In the 1880s MONY also acquired an entrepreneurial bent--building large office buildings and renting out excess space, and buying debentures of other banks. MONY's high-ranking status and go-go spirit made it a chief target of the Armstrong Committee investigation of 1905, which agency looked into charges of fraud and abuse in the New York insurance industry. McCurdy and other MONY executives testified before the committee, which recommended new restrictions on insurance companies operating within the state. The New York legislature responded by placing prohibitions on the holding of common stock, limiting the amount of new insurance any company could issue in a given year, and banning deferred-dividend policies--a MONY mainstay. In the wake of the investigation, MONY switched to more conservative investing and marketing policies. McCurdy cut his salary in half and then resigned in late 1905. More importantly, the company underwent structural renovations, switching from a general agency system to a managerial agency system. Under the managerial system, general agents working on commission became salaried branch-office managers.
McCurdy was succeeded by Charles Peabody, a former lawyer who sat at the helm until 1927. He was succeeded by David Houston, who ran MONY until 1940. The two guided MONY with conservative hands, presiding over uninterrupted growth. During that 35-year period, MONY extended coverage to the middle and lower classes, began training its agents more extensively, and offered more specific kinds of coverage. In 1913 MONY introduced disability benefits. In 1925 a payroll deduction plan was implemented for the payment of premiums of group coverage. Assets and insurance in force grew continuously. Between 1903 and 1930 insurance in force tripled, from $1.5 billion to nearly $4.5 billion; assets in the same period grew from $401 million to $1.05 billion.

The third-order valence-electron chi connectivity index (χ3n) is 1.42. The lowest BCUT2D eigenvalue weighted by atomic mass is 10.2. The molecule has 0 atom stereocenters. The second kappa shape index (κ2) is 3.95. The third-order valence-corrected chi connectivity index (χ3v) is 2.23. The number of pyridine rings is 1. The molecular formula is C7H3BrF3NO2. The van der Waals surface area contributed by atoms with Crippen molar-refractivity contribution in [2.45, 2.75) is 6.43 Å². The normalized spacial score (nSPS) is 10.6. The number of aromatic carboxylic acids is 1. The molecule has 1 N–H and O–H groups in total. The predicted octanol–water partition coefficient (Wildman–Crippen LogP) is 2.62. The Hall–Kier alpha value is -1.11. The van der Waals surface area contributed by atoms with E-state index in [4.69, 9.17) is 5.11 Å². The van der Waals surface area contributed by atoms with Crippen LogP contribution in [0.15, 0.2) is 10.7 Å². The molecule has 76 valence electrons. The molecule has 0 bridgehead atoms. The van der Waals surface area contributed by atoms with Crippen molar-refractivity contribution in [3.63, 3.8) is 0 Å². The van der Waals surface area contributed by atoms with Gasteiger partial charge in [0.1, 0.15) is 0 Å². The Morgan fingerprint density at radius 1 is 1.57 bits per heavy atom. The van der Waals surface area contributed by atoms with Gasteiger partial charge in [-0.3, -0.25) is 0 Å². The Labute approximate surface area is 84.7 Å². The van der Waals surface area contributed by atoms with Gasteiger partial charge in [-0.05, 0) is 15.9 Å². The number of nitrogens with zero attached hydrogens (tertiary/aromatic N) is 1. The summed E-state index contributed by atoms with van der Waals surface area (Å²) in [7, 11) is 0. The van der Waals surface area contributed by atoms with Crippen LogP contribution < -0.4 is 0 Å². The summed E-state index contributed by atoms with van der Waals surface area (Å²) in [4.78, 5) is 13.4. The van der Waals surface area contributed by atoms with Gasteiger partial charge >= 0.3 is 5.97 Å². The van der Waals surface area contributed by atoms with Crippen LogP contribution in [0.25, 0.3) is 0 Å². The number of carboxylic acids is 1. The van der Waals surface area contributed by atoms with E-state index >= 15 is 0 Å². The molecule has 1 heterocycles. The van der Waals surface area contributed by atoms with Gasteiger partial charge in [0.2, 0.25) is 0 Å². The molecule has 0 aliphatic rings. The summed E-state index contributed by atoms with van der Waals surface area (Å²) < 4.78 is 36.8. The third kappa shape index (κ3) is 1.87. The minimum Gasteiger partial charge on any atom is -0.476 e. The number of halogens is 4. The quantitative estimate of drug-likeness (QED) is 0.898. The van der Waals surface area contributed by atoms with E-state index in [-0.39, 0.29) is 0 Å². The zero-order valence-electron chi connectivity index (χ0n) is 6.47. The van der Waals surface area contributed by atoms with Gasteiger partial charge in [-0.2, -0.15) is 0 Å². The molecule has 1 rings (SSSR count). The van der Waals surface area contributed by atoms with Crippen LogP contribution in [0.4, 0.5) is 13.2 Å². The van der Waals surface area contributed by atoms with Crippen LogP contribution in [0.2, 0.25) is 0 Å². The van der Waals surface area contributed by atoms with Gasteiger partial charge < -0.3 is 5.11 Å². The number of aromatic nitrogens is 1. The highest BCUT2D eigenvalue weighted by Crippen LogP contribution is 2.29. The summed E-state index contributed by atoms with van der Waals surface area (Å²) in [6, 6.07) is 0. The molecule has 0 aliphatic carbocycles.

The only period in which MONY did not experience continuous growth was the Great Depression, which, as it did to every other sector of the U.S. economy, hit MONY hard. Voluntary terminations, service contractions, policy lapses, and general economic morass caused a temporary dip in assets and a long decline of insurance in force. In 1931 the issuance of disability income benefits in connection with life insurance policies was discontinued. The company continued, however, to introduce new products during the 1930s. In 1934 a family protection policy was offered, and a family income plan was offered in 1940. Even with the economic recovery of the late 1930s, MONY did not immediately regain its prior vitality. In 1942 the amount of insurance in force--about $3.6 billion--was only 80% of the 1930 total.